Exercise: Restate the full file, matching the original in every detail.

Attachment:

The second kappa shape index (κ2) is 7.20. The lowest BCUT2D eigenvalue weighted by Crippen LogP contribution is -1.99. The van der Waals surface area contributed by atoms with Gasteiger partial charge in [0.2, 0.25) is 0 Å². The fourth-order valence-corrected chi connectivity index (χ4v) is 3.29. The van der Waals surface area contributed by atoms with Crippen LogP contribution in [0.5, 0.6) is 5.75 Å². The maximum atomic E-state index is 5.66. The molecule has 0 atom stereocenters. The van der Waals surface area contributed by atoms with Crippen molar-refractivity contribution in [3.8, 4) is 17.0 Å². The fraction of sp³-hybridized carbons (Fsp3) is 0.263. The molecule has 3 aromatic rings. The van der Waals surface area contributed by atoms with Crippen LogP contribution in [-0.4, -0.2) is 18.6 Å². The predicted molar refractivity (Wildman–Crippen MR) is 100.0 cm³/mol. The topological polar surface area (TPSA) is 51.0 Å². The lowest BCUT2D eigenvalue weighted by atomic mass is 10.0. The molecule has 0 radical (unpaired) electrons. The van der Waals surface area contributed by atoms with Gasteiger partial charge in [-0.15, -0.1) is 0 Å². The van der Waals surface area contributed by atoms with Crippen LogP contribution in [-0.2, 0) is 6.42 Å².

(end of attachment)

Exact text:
The second kappa shape index (κ2) is 7.20. The lowest BCUT2D eigenvalue weighted by Crippen LogP contribution is -1.99. The van der Waals surface area contributed by atoms with Gasteiger partial charge in [0.2, 0.25) is 0 Å². The fourth-order valence-corrected chi connectivity index (χ4v) is 3.29. The van der Waals surface area contributed by atoms with Crippen LogP contribution in [0.5, 0.6) is 5.75 Å². The maximum atomic E-state index is 5.66. The molecule has 0 atom stereocenters. The van der Waals surface area contributed by atoms with Crippen molar-refractivity contribution in [3.8, 4) is 17.0 Å². The fraction of sp³-hybridized carbons (Fsp3) is 0.263. The molecule has 3 aromatic rings. The van der Waals surface area contributed by atoms with Crippen LogP contribution in [-0.4, -0.2) is 18.6 Å². The predicted molar refractivity (Wildman–Crippen MR) is 100.0 cm³/mol. The topological polar surface area (TPSA) is 51.0 Å². The lowest BCUT2D eigenvalue weighted by atomic mass is 10.0. The molecule has 0 radical (unpaired) electrons. The van der Waals surface area contributed by atoms with Gasteiger partial charge in [-0.15, -0.1) is 0 Å². The van der Waals surface area contributed by atoms with Crippen LogP contribution in [-0.2, 0) is 6.42 Å².